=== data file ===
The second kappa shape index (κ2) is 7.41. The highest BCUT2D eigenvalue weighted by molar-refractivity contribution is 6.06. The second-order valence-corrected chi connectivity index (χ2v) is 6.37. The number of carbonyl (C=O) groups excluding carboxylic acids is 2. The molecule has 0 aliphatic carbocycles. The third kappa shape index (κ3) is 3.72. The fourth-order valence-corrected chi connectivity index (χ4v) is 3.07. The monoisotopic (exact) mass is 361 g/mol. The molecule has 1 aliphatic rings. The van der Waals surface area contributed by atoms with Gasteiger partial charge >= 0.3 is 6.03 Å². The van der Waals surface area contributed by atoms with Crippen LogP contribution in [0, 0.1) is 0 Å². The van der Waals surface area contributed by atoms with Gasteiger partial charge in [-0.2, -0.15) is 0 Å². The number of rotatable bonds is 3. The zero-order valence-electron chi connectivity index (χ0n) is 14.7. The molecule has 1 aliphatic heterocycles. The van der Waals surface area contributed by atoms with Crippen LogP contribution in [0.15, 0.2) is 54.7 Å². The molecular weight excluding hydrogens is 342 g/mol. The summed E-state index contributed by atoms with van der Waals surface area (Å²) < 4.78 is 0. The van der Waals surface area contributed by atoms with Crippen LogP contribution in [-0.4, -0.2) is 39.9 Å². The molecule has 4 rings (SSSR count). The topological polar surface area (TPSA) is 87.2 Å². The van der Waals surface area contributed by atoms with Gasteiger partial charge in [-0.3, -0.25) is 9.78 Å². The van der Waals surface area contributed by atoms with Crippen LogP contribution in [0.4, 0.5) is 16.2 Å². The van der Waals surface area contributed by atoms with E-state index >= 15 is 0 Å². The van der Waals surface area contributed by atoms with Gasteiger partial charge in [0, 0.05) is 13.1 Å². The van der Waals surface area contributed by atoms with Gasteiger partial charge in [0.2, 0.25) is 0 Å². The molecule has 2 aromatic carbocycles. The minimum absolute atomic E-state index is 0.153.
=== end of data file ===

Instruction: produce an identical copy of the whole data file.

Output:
The second kappa shape index (κ2) is 7.41. The highest BCUT2D eigenvalue weighted by molar-refractivity contribution is 6.06. The second-order valence-corrected chi connectivity index (χ2v) is 6.37. The number of carbonyl (C=O) groups excluding carboxylic acids is 2. The molecule has 0 aliphatic carbocycles. The third kappa shape index (κ3) is 3.72. The fourth-order valence-corrected chi connectivity index (χ4v) is 3.07. The monoisotopic (exact) mass is 361 g/mol. The molecule has 1 aliphatic rings. The van der Waals surface area contributed by atoms with Gasteiger partial charge >= 0.3 is 6.03 Å². The van der Waals surface area contributed by atoms with Crippen LogP contribution in [0, 0.1) is 0 Å². The van der Waals surface area contributed by atoms with Gasteiger partial charge in [-0.2, -0.15) is 0 Å². The number of rotatable bonds is 3. The zero-order valence-electron chi connectivity index (χ0n) is 14.7. The molecule has 1 aliphatic heterocycles. The van der Waals surface area contributed by atoms with Crippen LogP contribution in [0.15, 0.2) is 54.7 Å². The molecular weight excluding hydrogens is 342 g/mol. The summed E-state index contributed by atoms with van der Waals surface area (Å²) < 4.78 is 0. The van der Waals surface area contributed by atoms with Crippen LogP contribution in [-0.4, -0.2) is 39.9 Å². The molecule has 4 rings (SSSR count). The topological polar surface area (TPSA) is 87.2 Å². The van der Waals surface area contributed by atoms with Gasteiger partial charge in [-0.3, -0.25) is 9.78 Å². The van der Waals surface area contributed by atoms with Crippen LogP contribution in [0.4, 0.5) is 16.2 Å². The van der Waals surface area contributed by atoms with E-state index >= 15 is 0 Å². The van der Waals surface area contributed by atoms with Gasteiger partial charge in [0, 0.05) is 13.1 Å². The van der Waals surface area contributed by atoms with Gasteiger partial charge in [0.2, 0.25) is 0 Å². The molecule has 2 aromatic carbocycles. The minimum absolute atomic E-state index is 0.153.